Olga Piedrasanta and her Latin American sisters had prayed for years that a global women’s network would someday be forged.
However, when would the time be ripe for their dream to come true?
They received their answer during a global women’s meeting at the Mennonite World Conference (MWC) gathering July 24 in Harrisburg, Pennsylvania.
That’s when about 100 women from around the world gave a resounding “yes” to birthing a Global Anabaptist Women’s Network. Its goal is to connect women across the continents and empower them to fully share their gifts. In unity and solidarity—despite their diversity—they exclaimed it was time to move out of the shadows of muted expression and into the sunlight of full collaboration in the body of Christ.
“We have been dreaming of this day for several years now, and today it has been fulfilled,” said Piedrasanta, co-coordinator of the Latin American Anabaptist Women Theologians Movement (Movimiento Teólogas Anabautistas de América Latina, MTAL). “This is a historic day for us. I think it is the first time in the global Mennonite Church that Anabaptist women from all over the world have met to dream together.”
Linda Shelly, longtime Latin America director for Mennonite Mission Network, has helped this dream materialize.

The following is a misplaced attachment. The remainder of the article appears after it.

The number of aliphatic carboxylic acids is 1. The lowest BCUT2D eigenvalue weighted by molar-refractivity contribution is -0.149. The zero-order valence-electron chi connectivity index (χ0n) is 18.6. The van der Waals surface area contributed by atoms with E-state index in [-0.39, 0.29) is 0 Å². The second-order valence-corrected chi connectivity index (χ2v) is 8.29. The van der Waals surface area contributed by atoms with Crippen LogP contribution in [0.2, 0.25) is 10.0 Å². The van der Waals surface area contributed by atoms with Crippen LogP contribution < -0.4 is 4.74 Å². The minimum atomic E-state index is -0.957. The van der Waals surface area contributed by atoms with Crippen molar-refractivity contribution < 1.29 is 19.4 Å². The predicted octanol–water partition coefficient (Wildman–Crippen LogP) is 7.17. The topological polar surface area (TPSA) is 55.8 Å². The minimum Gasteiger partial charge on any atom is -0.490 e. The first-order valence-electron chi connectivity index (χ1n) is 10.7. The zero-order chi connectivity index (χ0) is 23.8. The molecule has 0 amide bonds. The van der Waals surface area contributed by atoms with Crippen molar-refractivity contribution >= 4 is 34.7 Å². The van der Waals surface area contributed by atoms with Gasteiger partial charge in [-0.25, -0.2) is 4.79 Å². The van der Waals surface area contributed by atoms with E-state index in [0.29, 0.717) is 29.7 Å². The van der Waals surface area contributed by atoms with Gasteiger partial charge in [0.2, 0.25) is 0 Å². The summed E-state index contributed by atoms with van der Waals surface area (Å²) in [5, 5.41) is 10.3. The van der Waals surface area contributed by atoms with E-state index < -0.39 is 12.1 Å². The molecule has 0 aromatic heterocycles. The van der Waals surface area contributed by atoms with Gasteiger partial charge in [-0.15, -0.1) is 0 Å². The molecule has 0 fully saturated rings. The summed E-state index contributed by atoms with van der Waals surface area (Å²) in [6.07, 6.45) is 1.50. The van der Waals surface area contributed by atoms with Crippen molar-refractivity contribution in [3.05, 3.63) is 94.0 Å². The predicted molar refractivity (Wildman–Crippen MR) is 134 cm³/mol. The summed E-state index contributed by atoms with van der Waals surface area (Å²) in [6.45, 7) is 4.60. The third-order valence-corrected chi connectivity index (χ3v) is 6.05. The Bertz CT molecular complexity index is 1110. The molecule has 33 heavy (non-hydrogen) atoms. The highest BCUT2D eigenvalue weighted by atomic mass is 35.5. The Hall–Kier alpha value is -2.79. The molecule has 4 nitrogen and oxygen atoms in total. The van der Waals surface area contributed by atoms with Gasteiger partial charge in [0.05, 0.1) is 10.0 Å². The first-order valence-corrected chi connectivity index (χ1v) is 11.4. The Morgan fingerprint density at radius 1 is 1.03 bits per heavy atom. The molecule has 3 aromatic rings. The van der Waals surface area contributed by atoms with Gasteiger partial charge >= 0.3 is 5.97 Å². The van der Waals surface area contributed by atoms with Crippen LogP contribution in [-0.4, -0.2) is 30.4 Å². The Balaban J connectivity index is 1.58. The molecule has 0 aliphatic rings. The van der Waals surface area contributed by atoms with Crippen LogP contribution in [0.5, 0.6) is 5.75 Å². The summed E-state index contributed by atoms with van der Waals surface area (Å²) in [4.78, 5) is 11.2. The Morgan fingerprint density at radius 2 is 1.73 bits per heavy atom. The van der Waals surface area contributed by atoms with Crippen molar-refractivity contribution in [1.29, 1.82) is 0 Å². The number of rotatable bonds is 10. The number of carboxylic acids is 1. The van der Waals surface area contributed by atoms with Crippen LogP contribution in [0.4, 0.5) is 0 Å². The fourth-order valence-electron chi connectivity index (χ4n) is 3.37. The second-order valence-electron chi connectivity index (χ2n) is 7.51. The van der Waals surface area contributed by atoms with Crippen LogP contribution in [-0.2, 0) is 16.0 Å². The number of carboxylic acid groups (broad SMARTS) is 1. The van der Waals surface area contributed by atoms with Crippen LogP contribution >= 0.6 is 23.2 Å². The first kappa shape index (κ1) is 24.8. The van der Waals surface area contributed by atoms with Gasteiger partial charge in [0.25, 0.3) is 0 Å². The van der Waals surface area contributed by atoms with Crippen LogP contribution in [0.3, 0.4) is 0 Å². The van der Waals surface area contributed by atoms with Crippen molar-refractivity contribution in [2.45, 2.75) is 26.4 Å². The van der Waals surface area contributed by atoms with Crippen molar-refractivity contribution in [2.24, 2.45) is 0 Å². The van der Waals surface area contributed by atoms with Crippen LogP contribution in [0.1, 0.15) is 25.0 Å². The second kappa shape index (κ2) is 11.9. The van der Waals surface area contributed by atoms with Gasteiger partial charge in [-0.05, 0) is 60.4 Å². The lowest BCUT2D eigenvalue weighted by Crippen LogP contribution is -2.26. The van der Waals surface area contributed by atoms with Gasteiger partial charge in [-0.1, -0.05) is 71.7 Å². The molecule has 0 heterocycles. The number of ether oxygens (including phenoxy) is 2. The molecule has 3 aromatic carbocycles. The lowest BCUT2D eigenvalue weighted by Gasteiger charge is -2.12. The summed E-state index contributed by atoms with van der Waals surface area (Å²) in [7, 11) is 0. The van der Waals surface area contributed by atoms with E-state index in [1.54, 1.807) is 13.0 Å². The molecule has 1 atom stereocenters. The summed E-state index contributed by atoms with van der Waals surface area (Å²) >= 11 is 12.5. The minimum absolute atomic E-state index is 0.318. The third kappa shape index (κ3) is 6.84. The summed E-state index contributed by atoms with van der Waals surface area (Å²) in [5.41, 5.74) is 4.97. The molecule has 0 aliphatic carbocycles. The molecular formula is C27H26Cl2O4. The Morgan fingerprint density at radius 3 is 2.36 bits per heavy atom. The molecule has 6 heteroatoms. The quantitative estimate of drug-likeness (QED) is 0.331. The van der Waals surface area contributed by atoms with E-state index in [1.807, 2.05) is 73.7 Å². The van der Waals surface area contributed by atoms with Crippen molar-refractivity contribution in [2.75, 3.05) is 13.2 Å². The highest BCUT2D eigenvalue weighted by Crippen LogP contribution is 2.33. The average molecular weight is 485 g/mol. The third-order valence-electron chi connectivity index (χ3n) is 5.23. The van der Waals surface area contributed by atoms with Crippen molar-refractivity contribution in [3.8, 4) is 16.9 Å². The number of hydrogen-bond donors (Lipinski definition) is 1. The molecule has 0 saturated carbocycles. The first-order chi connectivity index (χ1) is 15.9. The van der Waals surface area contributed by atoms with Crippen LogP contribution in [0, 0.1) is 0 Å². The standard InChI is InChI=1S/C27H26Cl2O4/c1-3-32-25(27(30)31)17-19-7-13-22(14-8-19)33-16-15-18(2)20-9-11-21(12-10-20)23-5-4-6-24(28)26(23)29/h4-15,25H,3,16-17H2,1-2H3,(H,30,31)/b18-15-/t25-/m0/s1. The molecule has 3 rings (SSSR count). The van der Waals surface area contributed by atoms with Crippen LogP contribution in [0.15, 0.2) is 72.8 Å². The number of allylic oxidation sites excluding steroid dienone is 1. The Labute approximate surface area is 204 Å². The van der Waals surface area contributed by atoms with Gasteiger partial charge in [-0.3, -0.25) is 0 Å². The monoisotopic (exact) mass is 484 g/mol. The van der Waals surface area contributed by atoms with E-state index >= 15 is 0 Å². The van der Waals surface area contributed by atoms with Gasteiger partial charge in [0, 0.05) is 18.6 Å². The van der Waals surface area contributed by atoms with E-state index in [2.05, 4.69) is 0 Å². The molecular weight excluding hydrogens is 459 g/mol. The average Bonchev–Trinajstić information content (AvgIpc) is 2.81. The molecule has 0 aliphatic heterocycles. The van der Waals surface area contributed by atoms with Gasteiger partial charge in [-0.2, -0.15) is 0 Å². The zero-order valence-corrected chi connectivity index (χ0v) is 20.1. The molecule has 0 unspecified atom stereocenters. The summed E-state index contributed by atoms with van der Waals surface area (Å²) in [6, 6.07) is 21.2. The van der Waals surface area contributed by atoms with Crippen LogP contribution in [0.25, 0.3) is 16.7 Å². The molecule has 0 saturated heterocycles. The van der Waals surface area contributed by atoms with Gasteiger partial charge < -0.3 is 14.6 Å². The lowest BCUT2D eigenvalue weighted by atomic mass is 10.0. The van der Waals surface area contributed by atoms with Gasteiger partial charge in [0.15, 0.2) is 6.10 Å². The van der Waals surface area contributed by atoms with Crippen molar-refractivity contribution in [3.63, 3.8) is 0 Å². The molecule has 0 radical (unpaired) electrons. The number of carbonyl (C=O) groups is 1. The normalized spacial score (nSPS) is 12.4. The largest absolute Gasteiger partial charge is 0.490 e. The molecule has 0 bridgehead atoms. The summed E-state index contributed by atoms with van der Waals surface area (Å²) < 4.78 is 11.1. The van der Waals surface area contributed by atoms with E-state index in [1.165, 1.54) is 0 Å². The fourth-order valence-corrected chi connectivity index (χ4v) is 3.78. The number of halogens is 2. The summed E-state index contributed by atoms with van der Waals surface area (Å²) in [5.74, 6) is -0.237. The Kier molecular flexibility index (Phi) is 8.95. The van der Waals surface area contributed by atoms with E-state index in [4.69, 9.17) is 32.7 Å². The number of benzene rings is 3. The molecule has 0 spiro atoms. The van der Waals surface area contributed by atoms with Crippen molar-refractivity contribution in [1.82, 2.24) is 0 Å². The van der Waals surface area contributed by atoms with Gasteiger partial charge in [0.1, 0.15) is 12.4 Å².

She serves as an advisor to MTAL and helps connect the Latin American women with Mission Network and other agencies. The Latin American women began their own network after being inspired by African Women Anabaptist Theologians at MWC in 2003.
Shelly’s role also helped Mennonite Women USA collaborate with MTAL for Sister Care training seminars. Since 2013, seminars have been held in Guatemala, Mexico, Colombia, Bolivia, Puerto Rico, Paraguay, Argentina, Trinidad and Tobago, and Brazil. One is planned for Cuba for Nov. 23–28, 2015.
Most of these training seminars are co-led by Rhoda Keener, Sister Care director for Mennonite Women USA, and Carolyn Heggen, a psychotherapist. The seminars provide women with tools for ongoing personal healing, recognizing and celebrating God’s grace in their lives, and responding more confidently and effectively to the needs of others in their families, congregations and communities.
After receiving the training, 80-some leaders across Latin America have facilitated nearly 100 workshops with more than 2,800 participants, Shelly said.
“Mennonite Women USA is a small organization with just a 2.5 FTE total,” Keener said. “So when we go to an international site to provide Sister Care leadership training seminars, we really need the guidance from an organization like Mission Network. We realize that if there is no one on the ground to help us, then it is not wise to go.”
The privilege of being “on the ground” often results in sharing significant moments and achievements. Paula Killough, Mission Network senior executive for Advancement, and Sandy Miller, director of Church Relations, traveled to Congo in 2013 to attend the ordination of three Anabaptist women.
For Miller, Revelation 7 came to life as people from diverse tribes and nations gathered around God’s throne in worship; for Killough, it was a realization of Galatians 3:28 [MTAL’s theme verse]: “There is no longer Jew or Greek, there is no longer slave or free, there is no longer male and female; for all of you are one in Christ Jesus.”
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